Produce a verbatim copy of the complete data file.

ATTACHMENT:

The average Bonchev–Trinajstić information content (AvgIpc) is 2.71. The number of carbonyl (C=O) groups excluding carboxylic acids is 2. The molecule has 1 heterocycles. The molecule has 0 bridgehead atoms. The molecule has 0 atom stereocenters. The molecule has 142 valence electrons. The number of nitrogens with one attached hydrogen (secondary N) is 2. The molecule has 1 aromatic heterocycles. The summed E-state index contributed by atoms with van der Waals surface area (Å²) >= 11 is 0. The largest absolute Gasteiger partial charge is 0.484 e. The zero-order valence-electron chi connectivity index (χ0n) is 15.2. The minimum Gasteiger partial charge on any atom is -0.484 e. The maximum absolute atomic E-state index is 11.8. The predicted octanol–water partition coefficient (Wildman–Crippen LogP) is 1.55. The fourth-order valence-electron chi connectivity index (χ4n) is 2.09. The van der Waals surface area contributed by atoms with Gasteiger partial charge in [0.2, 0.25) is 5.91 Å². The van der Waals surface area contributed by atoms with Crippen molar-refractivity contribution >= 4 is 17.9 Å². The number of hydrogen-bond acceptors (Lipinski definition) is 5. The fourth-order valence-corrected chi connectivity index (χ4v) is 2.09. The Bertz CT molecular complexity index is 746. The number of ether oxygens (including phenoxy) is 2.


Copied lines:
The average Bonchev–Trinajstić information content (AvgIpc) is 2.71. The number of carbonyl (C=O) groups excluding carboxylic acids is 2. The molecule has 1 heterocycles. The molecule has 0 bridgehead atoms. The molecule has 0 atom stereocenters. The molecule has 142 valence electrons. The number of nitrogens with one attached hydrogen (secondary N) is 2. The molecule has 1 aromatic heterocycles. The summed E-state index contributed by atoms with van der Waals surface area (Å²) >= 11 is 0. The largest absolute Gasteiger partial charge is 0.484 e. The zero-order valence-electron chi connectivity index (χ0n) is 15.2. The minimum Gasteiger partial charge on any atom is -0.484 e. The maximum absolute atomic E-state index is 11.8. The predicted octanol–water partition coefficient (Wildman–Crippen LogP) is 1.55. The fourth-order valence-electron chi connectivity index (χ4n) is 2.09. The van der Waals surface area contributed by atoms with Gasteiger partial charge in [0.2, 0.25) is 5.91 Å². The van der Waals surface area contributed by atoms with Crippen molar-refractivity contribution >= 4 is 17.9 Å². The number of hydrogen-bond acceptors (Lipinski definition) is 5. The fourth-order valence-corrected chi connectivity index (χ4v) is 2.09. The Bertz CT molecular complexity index is 746. The number of ether oxygens (including phenoxy) is 2.